Durable Results with In Situ Graft Repair of Ruptured Salmonella Aneurysm in a Patient with Autoimmune Deficiency Syndrome
Faculty AdvisorAndres Schanzer, MD/Vascular Surgery
UMass Chan AffiliationsDepartment of Surgery, Division of Vascular and Endovascular Surgery
School of Medicine
Senior Scholars Program
Keywordsabdominal aortic aneurysm
in situ repair
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AbstractWe describe a case of a 42-year-old male patient with advanced autoimmune deficiency syndrome (AIDS) (CD4 count of 16 cells/mm) found to have a ruptured infected infrarenal aortic aneurysm. Emergent in situ repair was performed with a Hemashield Dacron graft (Boston Scientific, Natick, MA). Aortic tissue cultures grew group DSalmonella. Patient was placed initially on intravenous ciprofloxacin followed by lifelong oral levofloxacin and trimethoprim. Over 2 years following repair, he remains asymptomatic, with repair intact and no recurrent infection. This case is the first reported successful long-term repair of a ruptured salmonella infected abdominal aortic aneurysm in the setting of advanced AIDS.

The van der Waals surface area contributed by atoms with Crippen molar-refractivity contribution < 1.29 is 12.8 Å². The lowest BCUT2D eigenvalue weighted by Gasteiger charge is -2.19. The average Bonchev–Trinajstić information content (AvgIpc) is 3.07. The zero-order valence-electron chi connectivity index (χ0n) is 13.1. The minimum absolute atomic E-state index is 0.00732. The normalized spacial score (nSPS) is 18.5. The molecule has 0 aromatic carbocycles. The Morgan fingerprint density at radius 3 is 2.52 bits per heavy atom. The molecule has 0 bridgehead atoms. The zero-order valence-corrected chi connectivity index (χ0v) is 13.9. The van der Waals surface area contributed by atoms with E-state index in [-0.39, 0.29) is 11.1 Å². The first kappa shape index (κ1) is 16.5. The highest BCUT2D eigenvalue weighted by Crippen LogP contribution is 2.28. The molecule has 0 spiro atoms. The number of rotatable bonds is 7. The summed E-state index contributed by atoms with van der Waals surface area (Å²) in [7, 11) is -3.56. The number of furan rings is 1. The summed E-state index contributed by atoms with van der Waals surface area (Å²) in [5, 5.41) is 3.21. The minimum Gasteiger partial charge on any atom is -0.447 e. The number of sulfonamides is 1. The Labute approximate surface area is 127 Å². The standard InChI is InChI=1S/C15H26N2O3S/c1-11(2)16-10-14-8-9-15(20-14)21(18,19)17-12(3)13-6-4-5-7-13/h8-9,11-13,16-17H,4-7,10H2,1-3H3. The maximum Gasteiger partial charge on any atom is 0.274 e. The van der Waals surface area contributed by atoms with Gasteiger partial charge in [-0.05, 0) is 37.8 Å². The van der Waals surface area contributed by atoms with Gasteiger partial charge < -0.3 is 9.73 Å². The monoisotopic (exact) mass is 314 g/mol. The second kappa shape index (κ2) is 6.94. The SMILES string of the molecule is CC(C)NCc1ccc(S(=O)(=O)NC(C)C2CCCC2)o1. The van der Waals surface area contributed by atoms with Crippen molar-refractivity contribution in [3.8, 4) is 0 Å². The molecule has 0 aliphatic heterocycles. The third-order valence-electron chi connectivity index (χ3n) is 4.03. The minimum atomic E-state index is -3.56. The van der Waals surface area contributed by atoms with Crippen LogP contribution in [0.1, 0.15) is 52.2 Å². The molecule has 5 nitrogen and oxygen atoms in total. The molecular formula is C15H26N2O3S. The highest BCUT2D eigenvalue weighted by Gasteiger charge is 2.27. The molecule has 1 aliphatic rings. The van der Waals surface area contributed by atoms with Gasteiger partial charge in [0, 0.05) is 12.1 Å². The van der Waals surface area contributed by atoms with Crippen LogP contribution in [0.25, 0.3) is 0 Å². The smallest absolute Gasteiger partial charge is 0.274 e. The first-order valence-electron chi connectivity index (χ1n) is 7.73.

SourceThompson, P. C., Wang, L., Columbo, J., Schanzer, A., & Robinson, W. P. (2016). Durable Results with In Situ Graft Repair of Ruptured Salmonella Aneurysm in a Patient with Autoimmune Deficiency Syndrome. International Journal of Angiology. doi: 10.1055/s-0035-1556840
Permanent Link to this Itemhttp://hdl.handle.net/20.500.14038/49294
Patrick Thompson participated in this study as a medical student as part of the Senior Scholars research program at the University of Massachusetts Medical School.